Developments In The Food Packaging Industry – Wyatt & Ackerman
With more & more reports & studies revealing the damage that plastic causes to our environment, it’s vital that both companies and consumers can work together to produce & adopt something more viable. The idea of having something that is completely recyclable has always been the level manufacturers want to achieve but have been slow in developing. Recyclable packaging is apparent in the industry nowadays, but there is still a huge abundance in plastic use in terms of everyday products that are bought, used & disposed of. Single-use plastic packaging is a huge problem when we take a look at what materials are being thrown away. Plastic bottles being a huge cause of pollution, with millions of plastic bottles floating in our seas. If you would like to read more articles about Food Packaging please visit our page on – Food Packaging UK
We now see a huge trend in the industry that is pushing the development of packaging. Food packaging is at the forefront of this development since it’s something that the majority of people use day to day. Whilst we do see positive trends in peoples choice to use recyclable packaging, there still isn’t enough on the market that negates the need for plastic. There has been a push in utilising food ingredients which shows an interesting trend in edible packaging. Inherently, edible materials will always be biodegradable, but it also offers a different dynamic to packaging we’ve never seen before. It could even open a dynamic of integrating food packaging with the food/product itself. The food industry has never seen something quite like this before, so it’s an interesting trend to follow.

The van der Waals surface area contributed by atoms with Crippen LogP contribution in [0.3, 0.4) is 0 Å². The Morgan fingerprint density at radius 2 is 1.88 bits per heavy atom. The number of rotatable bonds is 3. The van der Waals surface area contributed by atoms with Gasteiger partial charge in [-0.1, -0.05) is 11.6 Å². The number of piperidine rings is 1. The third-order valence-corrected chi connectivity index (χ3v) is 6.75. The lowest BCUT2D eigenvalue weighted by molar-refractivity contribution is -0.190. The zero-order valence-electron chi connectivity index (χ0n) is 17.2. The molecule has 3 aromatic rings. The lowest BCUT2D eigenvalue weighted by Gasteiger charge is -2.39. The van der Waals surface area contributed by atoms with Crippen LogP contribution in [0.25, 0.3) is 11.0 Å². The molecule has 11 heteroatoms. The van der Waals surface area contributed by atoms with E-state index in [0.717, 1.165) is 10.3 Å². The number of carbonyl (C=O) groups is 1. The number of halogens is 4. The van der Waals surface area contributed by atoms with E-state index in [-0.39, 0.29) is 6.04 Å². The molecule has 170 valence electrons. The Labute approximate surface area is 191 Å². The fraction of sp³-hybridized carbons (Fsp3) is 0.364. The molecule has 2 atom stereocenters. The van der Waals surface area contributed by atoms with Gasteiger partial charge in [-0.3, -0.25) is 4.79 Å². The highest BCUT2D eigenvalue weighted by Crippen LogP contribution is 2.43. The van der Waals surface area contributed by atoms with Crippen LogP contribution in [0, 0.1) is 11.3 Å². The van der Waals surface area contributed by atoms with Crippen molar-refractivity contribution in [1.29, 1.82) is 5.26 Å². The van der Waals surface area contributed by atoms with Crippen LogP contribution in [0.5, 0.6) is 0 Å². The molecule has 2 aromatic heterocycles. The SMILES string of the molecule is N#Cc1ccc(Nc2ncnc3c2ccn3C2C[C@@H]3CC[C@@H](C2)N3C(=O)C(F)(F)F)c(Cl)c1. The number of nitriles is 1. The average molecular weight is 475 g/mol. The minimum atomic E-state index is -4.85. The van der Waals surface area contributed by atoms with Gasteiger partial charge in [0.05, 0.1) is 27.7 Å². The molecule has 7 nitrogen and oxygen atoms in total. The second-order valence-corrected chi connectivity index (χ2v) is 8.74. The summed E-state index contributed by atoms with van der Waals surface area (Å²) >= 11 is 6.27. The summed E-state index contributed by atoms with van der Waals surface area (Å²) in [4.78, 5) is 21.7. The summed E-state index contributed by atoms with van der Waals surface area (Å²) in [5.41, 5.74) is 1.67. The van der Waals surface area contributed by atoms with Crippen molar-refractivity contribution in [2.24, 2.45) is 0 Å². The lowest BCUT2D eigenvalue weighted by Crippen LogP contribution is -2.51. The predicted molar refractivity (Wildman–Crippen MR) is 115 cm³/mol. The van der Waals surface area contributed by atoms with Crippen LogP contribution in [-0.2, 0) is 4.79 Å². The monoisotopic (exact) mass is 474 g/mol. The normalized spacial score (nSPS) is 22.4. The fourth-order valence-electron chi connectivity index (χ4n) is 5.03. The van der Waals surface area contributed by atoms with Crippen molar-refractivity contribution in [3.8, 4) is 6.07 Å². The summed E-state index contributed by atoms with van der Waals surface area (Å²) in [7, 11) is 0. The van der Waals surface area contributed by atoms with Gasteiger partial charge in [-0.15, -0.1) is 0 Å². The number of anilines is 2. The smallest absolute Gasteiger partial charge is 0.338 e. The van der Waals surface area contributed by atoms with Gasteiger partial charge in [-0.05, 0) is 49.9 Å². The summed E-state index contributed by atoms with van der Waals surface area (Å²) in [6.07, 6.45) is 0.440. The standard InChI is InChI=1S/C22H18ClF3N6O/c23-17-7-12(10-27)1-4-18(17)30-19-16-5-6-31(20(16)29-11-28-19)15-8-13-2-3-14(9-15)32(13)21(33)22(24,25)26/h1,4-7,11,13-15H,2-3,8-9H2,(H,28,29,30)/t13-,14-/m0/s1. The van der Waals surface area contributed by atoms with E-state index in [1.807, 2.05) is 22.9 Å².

Our push for new packaging materials:
We at Wyatt & Ackerman appreciate developments in the packaging sector as it has a huge bearing on what we use as consumers. Packaging is used by everyone on some level, so it’s interesting, to say the least, to see how progressions in the industry will manifest in the consumer market. The concept of edible packaging has always been something that some companies have toyed with but it’s never been something that’s commercially viable. First, you have to consider contamination, since the edible packaging has to be preserved & transported in a way that won’t get contaminated during transportation. You then have to consider the packagings stability, since edible materials tend to degrade over time.
Will retailers/businesses have to worry about food packaging itself spoiling? Will displays in shops all have to be refrigerated in order to keep the packaging fresh? There are a plethora of questions that come from the idea of using edible packaging.
Research has shown that by using edible materials that can produce a film, forms can be made with said film to create packaging. There are huge commercial and environmental potential in these experiments, and could end up shaping the future of food packaging as we know it.
For now, we know that the reserach into edible packaging is in it’s early stages, so we won’t be expecting any huge developments soon. Rest assured, there are studies being done to ensure that the future of food packaging doesn’t rely on plastic.
Wyatt & Ackerman – Leading Food Packaging Providers
If you’re considering food packaging for your takeaway, restaurant, food stand or food truck then Wyatt & Ackerman Ltd! We are based in Bristol but are able to provide quality food packaging anywhere across the United Kingdom. We have an impressive portfolio of packaging clients from large pub chains to a plethora of independent food establishments producing amazing food from the corners of the globe. If you would like more information to enquire through our contact form or call our office on 0117 966 1675 to speak to one of our advisors! We also feature content on our website so for more information about our packaging service visit our site today!
Sarah Wirth works for Wyatt & Ackerman specialising in Marketing and Trend-Analysis.
Categorised in: Developments In The Food Packaging Industry
This post was written by Sarah Wirth